Disruption Rewarded: Streaming Platforms Are Changing (and Winning) EverythingBy Scott Barsotti
The Amazon Studios feature “Manchester by the Sea” reflects a major change in the entertainment industry and Carnegie Mellon University faculty are noticing the tide is turning. The film was the first released by a streaming service to be nominated for an Academy Award for Best Picture.
“It’s seismic,” said Dan Green, director of the Carnegie Mellon’s Master of Entertainment Industry Management (MEIM) program, a joint degree with the Heinz College of Information Systems and Public Policy and the College of Fine Arts. “This is a time of disruption.”
When it came to prestigious Hollywood awards, streaming video on demand (SVOD) channels like Netflix and Amazon had no seat at the table as recently as 2012. In 2015, Amazon’s “Transparent,” starring CMU alumna Judith Light, won the Golden Globe for Best Musical or Comedy Series. In 2016, four of six nominations in that same category went to Amazon, Netflix or Hulu shows, with Amazon’s “Mozart in the Jungle” taking the top prize. Last month, Netflix’s “The Crown” won the Golden Globe for Best Drama Series, another first.
“Getting awards lends credibility in terms of the business,” said MEIM Adjunct Professor Kevin Stein, a media marketing expert who is a veteran of HBO and CBS. “They’re making creative choices that are adventurous, and similar to HBO’s model. By virtue of that, they’re attracting … filmmakers, screenwriters and movie stars who generally don’t do television.”
Momentum is Everything
Netflix has garnered Academy Award nominations for documentaries for several years running, and won an Oscar in this year’s documentary short category with “The White Helmets,” but those don’t carry the same prestige as Best Picture. In addition to its Best Picture nod, “Manchester by the Sea” took home Oscars for Best Actor (Casey Affleck) and Best Original Screenplay (Kenneth Lonergan), while landing nominations for Best Director, Best Supporting Actress and Best Supporting Actor. Add a Best Foreign Language Film Academy Award for the Iranian drama “The Salesman,” and it’s a statement year for Amazon.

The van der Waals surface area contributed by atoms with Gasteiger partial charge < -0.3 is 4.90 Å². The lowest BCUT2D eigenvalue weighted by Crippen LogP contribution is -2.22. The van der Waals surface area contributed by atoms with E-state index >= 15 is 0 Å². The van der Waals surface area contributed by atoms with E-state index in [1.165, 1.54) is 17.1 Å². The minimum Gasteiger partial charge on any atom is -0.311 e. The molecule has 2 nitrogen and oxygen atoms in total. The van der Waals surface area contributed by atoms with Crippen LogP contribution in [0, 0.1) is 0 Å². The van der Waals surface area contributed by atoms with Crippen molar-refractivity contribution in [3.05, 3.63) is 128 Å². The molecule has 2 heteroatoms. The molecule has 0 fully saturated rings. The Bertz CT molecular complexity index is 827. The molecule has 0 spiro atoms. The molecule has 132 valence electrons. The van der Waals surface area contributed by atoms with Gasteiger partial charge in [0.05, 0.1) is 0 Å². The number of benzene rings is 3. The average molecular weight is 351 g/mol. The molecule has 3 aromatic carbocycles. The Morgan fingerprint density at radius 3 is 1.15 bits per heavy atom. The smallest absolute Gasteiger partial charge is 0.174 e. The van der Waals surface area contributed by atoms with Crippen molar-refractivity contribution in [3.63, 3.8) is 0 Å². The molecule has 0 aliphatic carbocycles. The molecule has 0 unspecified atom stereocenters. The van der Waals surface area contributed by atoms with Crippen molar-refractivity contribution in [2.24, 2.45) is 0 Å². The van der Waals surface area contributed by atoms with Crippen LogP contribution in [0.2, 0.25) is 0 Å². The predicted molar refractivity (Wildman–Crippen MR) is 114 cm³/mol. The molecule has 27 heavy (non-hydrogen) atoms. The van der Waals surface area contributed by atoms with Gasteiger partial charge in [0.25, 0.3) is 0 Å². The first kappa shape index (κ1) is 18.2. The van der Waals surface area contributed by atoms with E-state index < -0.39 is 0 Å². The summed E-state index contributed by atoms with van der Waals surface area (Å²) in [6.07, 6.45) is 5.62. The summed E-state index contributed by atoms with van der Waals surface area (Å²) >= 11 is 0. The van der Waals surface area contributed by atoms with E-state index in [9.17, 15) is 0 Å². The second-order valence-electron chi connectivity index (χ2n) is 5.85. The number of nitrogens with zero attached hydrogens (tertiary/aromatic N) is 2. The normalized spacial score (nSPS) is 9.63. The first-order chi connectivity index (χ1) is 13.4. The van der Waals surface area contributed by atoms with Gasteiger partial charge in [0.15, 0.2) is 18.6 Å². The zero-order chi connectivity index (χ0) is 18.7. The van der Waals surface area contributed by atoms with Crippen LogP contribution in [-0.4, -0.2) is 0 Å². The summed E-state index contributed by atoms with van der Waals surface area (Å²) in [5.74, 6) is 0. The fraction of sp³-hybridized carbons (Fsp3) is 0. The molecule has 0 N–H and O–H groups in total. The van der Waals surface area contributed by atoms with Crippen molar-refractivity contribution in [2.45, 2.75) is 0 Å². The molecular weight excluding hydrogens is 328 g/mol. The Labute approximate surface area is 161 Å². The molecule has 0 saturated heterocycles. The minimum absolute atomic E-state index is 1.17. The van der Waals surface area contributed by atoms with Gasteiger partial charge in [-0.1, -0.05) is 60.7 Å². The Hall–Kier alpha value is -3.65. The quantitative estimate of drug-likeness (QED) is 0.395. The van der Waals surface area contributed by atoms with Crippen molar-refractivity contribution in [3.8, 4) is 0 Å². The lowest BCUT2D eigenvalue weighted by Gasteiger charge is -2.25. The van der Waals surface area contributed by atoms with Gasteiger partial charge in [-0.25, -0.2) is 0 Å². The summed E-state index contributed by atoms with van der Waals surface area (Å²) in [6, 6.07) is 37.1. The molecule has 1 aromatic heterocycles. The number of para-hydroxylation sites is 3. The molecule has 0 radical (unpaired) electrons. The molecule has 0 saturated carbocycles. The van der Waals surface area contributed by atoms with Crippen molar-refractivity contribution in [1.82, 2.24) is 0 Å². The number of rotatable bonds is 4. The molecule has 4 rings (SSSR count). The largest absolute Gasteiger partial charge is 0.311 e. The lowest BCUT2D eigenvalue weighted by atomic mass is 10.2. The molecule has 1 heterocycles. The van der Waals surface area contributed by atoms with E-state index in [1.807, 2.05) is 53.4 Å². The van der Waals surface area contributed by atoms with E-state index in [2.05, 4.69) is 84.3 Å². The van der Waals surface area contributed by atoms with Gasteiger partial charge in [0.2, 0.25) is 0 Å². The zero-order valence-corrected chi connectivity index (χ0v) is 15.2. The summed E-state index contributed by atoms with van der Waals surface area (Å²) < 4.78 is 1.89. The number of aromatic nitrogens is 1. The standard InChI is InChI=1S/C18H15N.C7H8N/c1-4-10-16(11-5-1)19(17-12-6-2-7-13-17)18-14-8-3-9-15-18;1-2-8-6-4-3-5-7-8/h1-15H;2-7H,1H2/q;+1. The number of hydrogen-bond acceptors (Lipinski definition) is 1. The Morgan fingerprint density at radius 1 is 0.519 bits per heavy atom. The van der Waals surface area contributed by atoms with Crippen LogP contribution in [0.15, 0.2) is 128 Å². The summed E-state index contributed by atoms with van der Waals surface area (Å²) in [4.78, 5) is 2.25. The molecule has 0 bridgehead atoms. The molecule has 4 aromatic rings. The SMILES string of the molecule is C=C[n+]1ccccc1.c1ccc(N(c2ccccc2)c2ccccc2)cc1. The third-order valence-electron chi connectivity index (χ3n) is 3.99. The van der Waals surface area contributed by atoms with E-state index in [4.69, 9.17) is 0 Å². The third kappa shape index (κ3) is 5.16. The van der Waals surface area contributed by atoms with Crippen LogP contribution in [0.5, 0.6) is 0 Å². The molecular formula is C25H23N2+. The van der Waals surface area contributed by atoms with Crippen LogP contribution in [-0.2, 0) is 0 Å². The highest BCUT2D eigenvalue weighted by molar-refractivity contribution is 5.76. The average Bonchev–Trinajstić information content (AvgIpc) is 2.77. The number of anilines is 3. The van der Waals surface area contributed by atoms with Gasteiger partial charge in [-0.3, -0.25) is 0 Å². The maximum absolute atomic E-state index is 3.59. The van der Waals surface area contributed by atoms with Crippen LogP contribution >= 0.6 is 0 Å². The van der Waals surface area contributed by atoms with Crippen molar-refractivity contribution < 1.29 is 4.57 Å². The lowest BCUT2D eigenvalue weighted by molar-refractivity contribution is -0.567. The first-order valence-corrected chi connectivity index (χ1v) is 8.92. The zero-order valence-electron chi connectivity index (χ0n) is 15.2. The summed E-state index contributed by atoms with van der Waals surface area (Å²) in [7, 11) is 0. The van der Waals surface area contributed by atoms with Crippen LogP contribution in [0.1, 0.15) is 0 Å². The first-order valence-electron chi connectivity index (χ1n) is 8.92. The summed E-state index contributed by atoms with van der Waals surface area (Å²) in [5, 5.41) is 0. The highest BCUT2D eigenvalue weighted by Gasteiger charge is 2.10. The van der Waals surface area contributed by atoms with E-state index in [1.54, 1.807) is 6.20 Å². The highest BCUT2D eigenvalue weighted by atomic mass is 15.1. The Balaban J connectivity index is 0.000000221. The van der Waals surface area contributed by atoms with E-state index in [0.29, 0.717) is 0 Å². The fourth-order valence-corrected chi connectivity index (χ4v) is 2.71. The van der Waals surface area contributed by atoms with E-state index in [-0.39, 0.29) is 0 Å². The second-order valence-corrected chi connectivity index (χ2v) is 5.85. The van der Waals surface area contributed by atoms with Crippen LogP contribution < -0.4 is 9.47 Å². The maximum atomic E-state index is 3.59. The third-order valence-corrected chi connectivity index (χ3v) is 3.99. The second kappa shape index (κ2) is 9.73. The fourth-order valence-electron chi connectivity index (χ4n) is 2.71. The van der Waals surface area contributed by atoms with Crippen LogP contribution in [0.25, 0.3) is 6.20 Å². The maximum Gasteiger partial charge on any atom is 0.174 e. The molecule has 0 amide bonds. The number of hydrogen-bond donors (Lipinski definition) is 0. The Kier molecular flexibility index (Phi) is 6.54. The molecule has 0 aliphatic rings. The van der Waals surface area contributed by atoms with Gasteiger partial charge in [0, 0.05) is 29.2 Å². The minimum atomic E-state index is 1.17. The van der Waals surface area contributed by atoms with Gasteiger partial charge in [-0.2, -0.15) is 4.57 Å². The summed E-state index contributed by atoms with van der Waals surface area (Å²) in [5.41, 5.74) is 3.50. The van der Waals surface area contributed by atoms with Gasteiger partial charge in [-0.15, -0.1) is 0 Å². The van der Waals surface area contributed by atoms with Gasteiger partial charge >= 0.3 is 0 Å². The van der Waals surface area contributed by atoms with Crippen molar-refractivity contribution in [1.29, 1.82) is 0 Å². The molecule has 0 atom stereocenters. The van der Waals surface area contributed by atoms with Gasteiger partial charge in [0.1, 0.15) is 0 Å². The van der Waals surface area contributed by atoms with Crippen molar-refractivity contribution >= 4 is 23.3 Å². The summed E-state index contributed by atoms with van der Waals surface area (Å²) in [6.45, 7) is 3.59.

In entertainment, momentum is everything.
“Winning stars and winning studios make bank. Traditionally, awards resuscitate box office … and contribute to the bottom line of what stars can command in their future contracts,” said Stein, adding that awards attention is certain to turn heads among Hollywood creatives on the lookout for future projects. He adds that by promising creative freedom, bigger budgets and now the potential of awards success, “[streaming channels] have attracted A-list film talent. ”
Blending the Old with the New
“Manchester’s” Oscar splash has raised eyebrows. Stein said it proves the SVOD model can shift to traditional platforms and distribution. Recently, Netflix’s “Beasts of No Nation” and Amazon’s “Chi-Raq” earned widespread critical acclaim, but failed to net the kind of major award nominations that drive sales. “Manchester by the Sea” may be the mark of a changing tide — and strategy.
Where the streaming services used tech to disrupt the television paradigm from the outside, the approach with “Manchester” blends the old (nationwide release in theaters) and the new (exclusive, though delayed, release on Amazon Prime Video later in 2017).
“Not every film requires a brick-and-mortar distribution experience, but when it’s needed, they’re able to promise filmmakers a robust marketing campaign to rival any major studio,” Green said. “This push and pull between traditional theatrical distribution and streaming services will only get more complicated as Amazon and Netflix compete not only with each other, but with the expectations of an increasingly choosy customer.”
Green added that Amazon and Netflix outspent traditional distributors at the Sundance Film Festival this year, underscoring their focus on adding award-caliber films to their arsenals to entice subscribers.
Stein draws a stark comparison from the music industry in the late ‘90s to today.
“Traditional television and the movie business can learn a lot from looking at what happened to the record business. It became peer-to-peer driven, it became digital … it became personalized,” he said. “There’s a lot of industry criticism about why Netflix and Amazon don’t share their ratings, but they are playing a different long tail game by emphasizing audience data in contrast to overnights.”
Rahul Telang, Heinz College professor and co-author of the book “Streaming, Sharing, Stealing: Big Data and the Future of Entertainment,” said in an interview with C-Span that whether or not traditional studios can embrace big data is going to play a significant role in how long they can sustain their advantages.
“Netflix said … ‘I can hire similar talent. I have the customer base. And … I have the data and the ability … so why not produce the content … rather than [the studios] dictating what sort of content can be and cannot be available,’” said Telang, adding that the major awards success of the streaming channels flies in the face of industry angst that big data threatened to crush creativity.
“When you have good information … creators are more likely to be successful because they’re working on projects that have a higher potential of being successful,” he said.